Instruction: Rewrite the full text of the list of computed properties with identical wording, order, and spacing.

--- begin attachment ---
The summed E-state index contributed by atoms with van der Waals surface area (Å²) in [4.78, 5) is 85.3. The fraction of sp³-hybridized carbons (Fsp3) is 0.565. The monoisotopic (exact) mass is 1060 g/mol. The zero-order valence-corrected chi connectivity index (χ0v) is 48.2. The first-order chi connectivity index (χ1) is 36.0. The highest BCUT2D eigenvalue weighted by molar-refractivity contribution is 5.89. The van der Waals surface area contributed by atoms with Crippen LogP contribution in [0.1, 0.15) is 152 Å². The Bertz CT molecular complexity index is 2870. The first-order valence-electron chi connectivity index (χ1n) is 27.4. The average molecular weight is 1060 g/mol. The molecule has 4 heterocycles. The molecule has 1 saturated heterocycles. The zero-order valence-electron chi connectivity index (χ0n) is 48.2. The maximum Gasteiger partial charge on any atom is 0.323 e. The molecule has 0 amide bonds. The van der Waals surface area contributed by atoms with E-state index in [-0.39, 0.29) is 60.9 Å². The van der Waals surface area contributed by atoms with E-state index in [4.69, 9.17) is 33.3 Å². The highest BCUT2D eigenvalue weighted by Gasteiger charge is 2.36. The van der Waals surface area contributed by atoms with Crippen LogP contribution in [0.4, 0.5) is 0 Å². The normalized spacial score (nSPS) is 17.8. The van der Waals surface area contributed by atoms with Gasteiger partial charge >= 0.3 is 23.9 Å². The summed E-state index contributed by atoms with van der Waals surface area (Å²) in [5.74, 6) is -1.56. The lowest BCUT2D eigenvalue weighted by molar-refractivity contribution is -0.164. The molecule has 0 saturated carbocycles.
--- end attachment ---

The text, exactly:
The summed E-state index contributed by atoms with van der Waals surface area (Å²) in [4.78, 5) is 85.3. The fraction of sp³-hybridized carbons (Fsp3) is 0.565. The monoisotopic (exact) mass is 1060 g/mol. The zero-order valence-corrected chi connectivity index (χ0v) is 48.2. The first-order chi connectivity index (χ1) is 36.0. The highest BCUT2D eigenvalue weighted by molar-refractivity contribution is 5.89. The van der Waals surface area contributed by atoms with Crippen LogP contribution in [0.1, 0.15) is 152 Å². The Bertz CT molecular complexity index is 2870. The first-order valence-electron chi connectivity index (χ1n) is 27.4. The average molecular weight is 1060 g/mol. The molecule has 4 heterocycles. The molecule has 1 saturated heterocycles. The zero-order valence-electron chi connectivity index (χ0n) is 48.2. The maximum Gasteiger partial charge on any atom is 0.323 e. The molecule has 0 amide bonds. The van der Waals surface area contributed by atoms with E-state index in [-0.39, 0.29) is 60.9 Å². The van der Waals surface area contributed by atoms with E-state index in [4.69, 9.17) is 33.3 Å². The highest BCUT2D eigenvalue weighted by Gasteiger charge is 2.36. The van der Waals surface area contributed by atoms with Crippen LogP contribution in [0.4, 0.5) is 0 Å². The normalized spacial score (nSPS) is 17.8. The van der Waals surface area contributed by atoms with Gasteiger partial charge >= 0.3 is 23.9 Å². The summed E-state index contributed by atoms with van der Waals surface area (Å²) in [5.74, 6) is -1.56. The lowest BCUT2D eigenvalue weighted by molar-refractivity contribution is -0.164. The molecule has 0 saturated carbocycles.